I didn’t come across one of those, but I did come across something that was interesting. It was published in the journal Obesity in 2005, and it was entitled “The Dietary Intake of Whole- and Refined-Grain Breakfast Cereals and Weight Gain in Men.” Now, this was really interesting. I’m just gonna give you the results here very quickly.
“Whole and refined-grain breakfast cereal intake was inversely associated with a body-weight gain over eight years, after adjustment for age, smoking, baseline BMI, alcohol intake, physical activity, hypertension, high cholesterol, and use of multivitamins. Compared with men who rarely or never consumed breakfast cereals, those who consumed more than one serving per day of breakfast cereals were 22 percent and 12 percent less likely to become overweight during follow-up periods of 8 or 13 years, respectively.”
So, irrespective of the types of cereals they’re eating—they could be eating Frosted Flakes, they could be eating Mini Wheats, they could be eating Cheerios—it didn’t matter. This study was basically saying, as long as you had more than one serving per day of cereal, you would have a lower body mass index. I find this very trivial because this study was actually pretty large, looking at over almost 18,000 U.S. male physicians between the ages of 40 and 84. It’s very problematic because when you see this kind of research, the first thing you think about is, Okay, eating cereals is probably a really good thing for me.
But as we’ve talked about in the celiac episode, these cereals are all glutinous grains. It doesn’t matter if we’re talking about Cheerios, Mini Wheats, Frosted Flakes; they all contain levels of wheat, gluten, genetically modified foods like corn, soy. These are very problematic foods. I still find it very, very amazing that starting your day with breakfast cereal is going to stabilize your blood sugar somehow, which doesn’t make sense to me, and potentially, obviously lead to lower weight gain over several years.
So, it got me thinking, Who funded this study? This study specifically, guess who was funding this one? Let me read the acknowledgments. “This work was supported by National Institutes of Health Grants…,” blah, blah, blah, blah, the numbers of the grants, and a grant from the General Mills Corporation.” Well, there we go.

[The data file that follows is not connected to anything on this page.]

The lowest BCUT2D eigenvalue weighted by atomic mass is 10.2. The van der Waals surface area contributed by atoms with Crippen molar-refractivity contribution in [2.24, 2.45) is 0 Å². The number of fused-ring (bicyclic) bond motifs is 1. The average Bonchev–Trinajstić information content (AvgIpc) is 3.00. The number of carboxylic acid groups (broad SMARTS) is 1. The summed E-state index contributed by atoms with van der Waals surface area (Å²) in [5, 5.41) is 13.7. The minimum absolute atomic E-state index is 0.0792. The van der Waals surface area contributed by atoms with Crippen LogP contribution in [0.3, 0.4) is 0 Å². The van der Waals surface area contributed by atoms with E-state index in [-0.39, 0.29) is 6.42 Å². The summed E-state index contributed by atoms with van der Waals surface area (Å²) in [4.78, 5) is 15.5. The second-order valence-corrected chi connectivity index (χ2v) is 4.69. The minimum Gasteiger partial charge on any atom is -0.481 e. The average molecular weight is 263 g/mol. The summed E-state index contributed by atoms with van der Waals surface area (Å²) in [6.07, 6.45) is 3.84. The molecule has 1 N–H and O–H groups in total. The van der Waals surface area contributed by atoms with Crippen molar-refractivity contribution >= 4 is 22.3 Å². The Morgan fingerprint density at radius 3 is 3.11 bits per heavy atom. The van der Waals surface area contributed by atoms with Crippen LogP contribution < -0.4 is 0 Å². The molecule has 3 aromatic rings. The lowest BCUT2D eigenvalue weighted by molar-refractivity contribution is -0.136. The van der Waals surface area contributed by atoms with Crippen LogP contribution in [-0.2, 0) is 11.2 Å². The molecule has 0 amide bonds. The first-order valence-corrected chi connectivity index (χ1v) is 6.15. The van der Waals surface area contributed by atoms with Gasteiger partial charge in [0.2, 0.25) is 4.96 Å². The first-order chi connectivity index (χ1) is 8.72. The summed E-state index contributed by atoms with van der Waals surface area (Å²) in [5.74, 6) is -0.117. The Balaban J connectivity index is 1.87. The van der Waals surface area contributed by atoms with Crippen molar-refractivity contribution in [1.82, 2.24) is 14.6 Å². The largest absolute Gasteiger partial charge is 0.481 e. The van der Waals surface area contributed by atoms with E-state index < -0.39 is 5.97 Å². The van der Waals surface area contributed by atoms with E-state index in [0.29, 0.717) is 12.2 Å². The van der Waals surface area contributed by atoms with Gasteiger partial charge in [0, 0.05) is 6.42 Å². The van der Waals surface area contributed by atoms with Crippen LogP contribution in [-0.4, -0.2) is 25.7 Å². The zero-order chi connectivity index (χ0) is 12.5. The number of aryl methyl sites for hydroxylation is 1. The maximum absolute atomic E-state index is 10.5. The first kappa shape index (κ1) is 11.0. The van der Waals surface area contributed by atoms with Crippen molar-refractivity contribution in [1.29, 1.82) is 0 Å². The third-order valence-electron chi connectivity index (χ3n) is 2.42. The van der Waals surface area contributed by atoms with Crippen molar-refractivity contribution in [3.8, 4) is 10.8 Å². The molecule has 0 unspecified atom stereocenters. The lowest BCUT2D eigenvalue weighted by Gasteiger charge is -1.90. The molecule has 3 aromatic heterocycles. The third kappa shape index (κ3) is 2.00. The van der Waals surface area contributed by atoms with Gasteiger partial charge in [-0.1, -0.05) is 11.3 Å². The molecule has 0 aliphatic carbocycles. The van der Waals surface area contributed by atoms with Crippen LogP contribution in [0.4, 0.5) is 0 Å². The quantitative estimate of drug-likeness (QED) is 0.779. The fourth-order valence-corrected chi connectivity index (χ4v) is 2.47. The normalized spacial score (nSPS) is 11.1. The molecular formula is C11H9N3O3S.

General Mills, as we know, produces or is the manufacturer or Cheerios and a number of other cereals. They’re a huge, huge corrupt food company. I don’t want this to come across as some kind of conspiracy theory of what’s happening ’cause it’s the reality. When you look at—it’s so funny that we put so much weight into scientific evidence nowadays, it’s like, “Where’s the research that shows this? Where’s the research that shows this?”
In a lot of cases, I’m starting to learn that’s it’s almost becoming less and less influential, I should say, in terms of the scientific data, because everything is funded, supported, influenced by some type of corporation. Well then, playing devil’s advocate, you might say, “Where do these researchers get their money from, then, to conduct these studies?” Well, that’s a great question. In some cases they have to look at other places.
However, a lot of university will give grants for research. Some of those universities might be tied into different corporations and so forth, so I don’t know, but when you see studies that are specifically funded by the National Dairy Council or General Mills, you really have to take it with a grain of salt because you don’t necessarily know what’s happening on the backend, and it’s not to say that the results are being confounded or influenced necessarily by where the money’s coming from, but there is a sneaking suspicion that those who want to put health claims on their food products are the ones supporting the health studies.
If I wanted to conduct or if I wanted some research to prove that my specific diet was the best, if I had the money, I would fund a study, and, ideally, that study would be set up in a way to product favorable results for my diet. And if it didn’t, then maybe I would slip a couple bills under the table and hopefully conjure up some different results.